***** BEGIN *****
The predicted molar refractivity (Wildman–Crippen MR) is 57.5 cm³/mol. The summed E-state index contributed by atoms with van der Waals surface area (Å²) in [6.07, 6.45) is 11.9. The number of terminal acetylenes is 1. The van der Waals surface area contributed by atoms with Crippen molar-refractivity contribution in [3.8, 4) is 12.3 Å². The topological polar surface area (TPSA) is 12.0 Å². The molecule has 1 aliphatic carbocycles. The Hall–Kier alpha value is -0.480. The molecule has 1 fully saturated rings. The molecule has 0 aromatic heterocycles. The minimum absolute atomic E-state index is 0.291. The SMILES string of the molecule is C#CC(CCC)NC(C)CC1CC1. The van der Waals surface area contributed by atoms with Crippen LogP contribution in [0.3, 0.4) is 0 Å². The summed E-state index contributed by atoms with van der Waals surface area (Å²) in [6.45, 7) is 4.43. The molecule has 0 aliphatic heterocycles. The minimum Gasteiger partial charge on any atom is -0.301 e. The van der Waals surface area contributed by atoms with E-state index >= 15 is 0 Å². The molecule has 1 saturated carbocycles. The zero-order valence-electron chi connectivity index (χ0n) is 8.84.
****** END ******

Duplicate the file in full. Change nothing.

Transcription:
The predicted molar refractivity (Wildman–Crippen MR) is 57.5 cm³/mol. The summed E-state index contributed by atoms with van der Waals surface area (Å²) in [6.07, 6.45) is 11.9. The number of terminal acetylenes is 1. The van der Waals surface area contributed by atoms with Crippen molar-refractivity contribution in [3.8, 4) is 12.3 Å². The topological polar surface area (TPSA) is 12.0 Å². The molecule has 1 aliphatic carbocycles. The Hall–Kier alpha value is -0.480. The molecule has 1 fully saturated rings. The molecule has 0 aromatic heterocycles. The minimum absolute atomic E-state index is 0.291. The SMILES string of the molecule is C#CC(CCC)NC(C)CC1CC1. The van der Waals surface area contributed by atoms with Crippen LogP contribution in [0.3, 0.4) is 0 Å². The summed E-state index contributed by atoms with van der Waals surface area (Å²) in [6.45, 7) is 4.43. The molecule has 0 aliphatic heterocycles. The minimum Gasteiger partial charge on any atom is -0.301 e. The van der Waals surface area contributed by atoms with E-state index >= 15 is 0 Å². The molecule has 1 saturated carbocycles. The zero-order valence-electron chi connectivity index (χ0n) is 8.84.